Certainly not my place to judge, but it made me realize that was not the condition I wanted Molly to live in. She sees a cardiologist Friday and I am hoping she does the echocardiogram the same day so we can get a handle on knowing what is going on and so we can have conversation and make some decisions what how far we want to take her and at what point we will say enough is enough.

That is life, one big jumbled mess. You never know what the next day, or even hour, is going to bring you. It may bring you to the most beautiful mountains and valleys of Ireland. It may bring you to the heart wrenching decision of checking off that DNR box. Sometimes, you just have to hang on tight and pray your way through the day. Or, stay present in the moment you are in and remember to do the next right thing.

Life can hit us in a way that requires us to weave through it one important decision at a moment at a time.

As I finish this up, I realize that after  a ten hour day, I am done for today. There is nothing else so urgent that it cannot be looked at tomorrow. So I am doing my next right thing for myself and curling up on the makeshift dog bed in the living room with Molly. And, I am going to hang on tight.


  1. Dear Christine,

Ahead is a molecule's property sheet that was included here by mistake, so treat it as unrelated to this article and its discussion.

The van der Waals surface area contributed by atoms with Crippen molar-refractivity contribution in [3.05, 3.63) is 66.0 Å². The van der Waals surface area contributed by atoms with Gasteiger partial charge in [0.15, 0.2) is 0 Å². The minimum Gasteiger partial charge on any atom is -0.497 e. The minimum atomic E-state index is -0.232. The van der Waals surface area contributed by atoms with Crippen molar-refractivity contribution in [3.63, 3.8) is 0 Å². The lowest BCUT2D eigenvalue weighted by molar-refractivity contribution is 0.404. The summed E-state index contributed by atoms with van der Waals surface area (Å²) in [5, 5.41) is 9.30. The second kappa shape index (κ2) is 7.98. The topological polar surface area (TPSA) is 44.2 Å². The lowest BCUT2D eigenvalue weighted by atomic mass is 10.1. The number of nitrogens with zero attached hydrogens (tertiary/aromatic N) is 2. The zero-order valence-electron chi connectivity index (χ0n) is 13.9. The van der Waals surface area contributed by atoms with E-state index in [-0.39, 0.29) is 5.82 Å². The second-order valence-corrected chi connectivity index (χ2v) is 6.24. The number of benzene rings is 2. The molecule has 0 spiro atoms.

I love your writing and your pictures too. I have GCA , dx 1.5 years ago, final leg of prednisone and just started naltrexone ld. The highs and lows of life, incredible. I had two Mollys, well 2 jack russel terriers, Ebenezer and Dillon. Ebenezer was a gift from my husband on Christmas Eve- and he was my little pal. He had a heart murmur and , leaky valve and an enlarged heart. He was 15 when I had to make that decision. I am a pharmacist ,so like you I know the outcome and the med routine and I did not want to make him suffer. A month before I had to say good bye to Ebby I had to say goodbye to Dillon, he was also 15 and blind, and terrible spinal arthritis and could not get up anymore with out assistance, in pain. It was a very very hard few months for my husband and myself, they were our kids. The amazing souls of our pets and their intuitive nature was evident on the day We said goodbye to Ebby. I had purchased a horse, 15 yr old show horse whose young owner had been killed in a car accident. The father of the young girl who was killed had enjoyed raising horses and was showing them, and when she was killed, he decided to sell the horse that they had raised together. My new horse arrived from Florida to NJ and we went to meet him for the first time hours after saying goodbye to Ebby. So emotionally we were drained. Horses are and have been my therapy and a passion. I walked into his stall, he turned to me, approached me and put his head on my shoulder , as if we were old friends and he knew exactly what I needed. I knew we were going to be life buddies. He will be 23 in March 2017, and he suffers from arthritis, but I have had a number of procedures performed to keep him sound and he is as spirited as a 3 yr old. The responsibility we have committed to our 4 legged family members is I believe a gift that we are given, a privilige. Molly will tell you when she is ready and you will totally know. My prayers and warm hugs go out to you and your husband. I have been there and will be there again, and as painful as it is now, the joy and love that Molly has given you both is too great to quantify. Thank you for sharing and congratulations on your new book. Thank you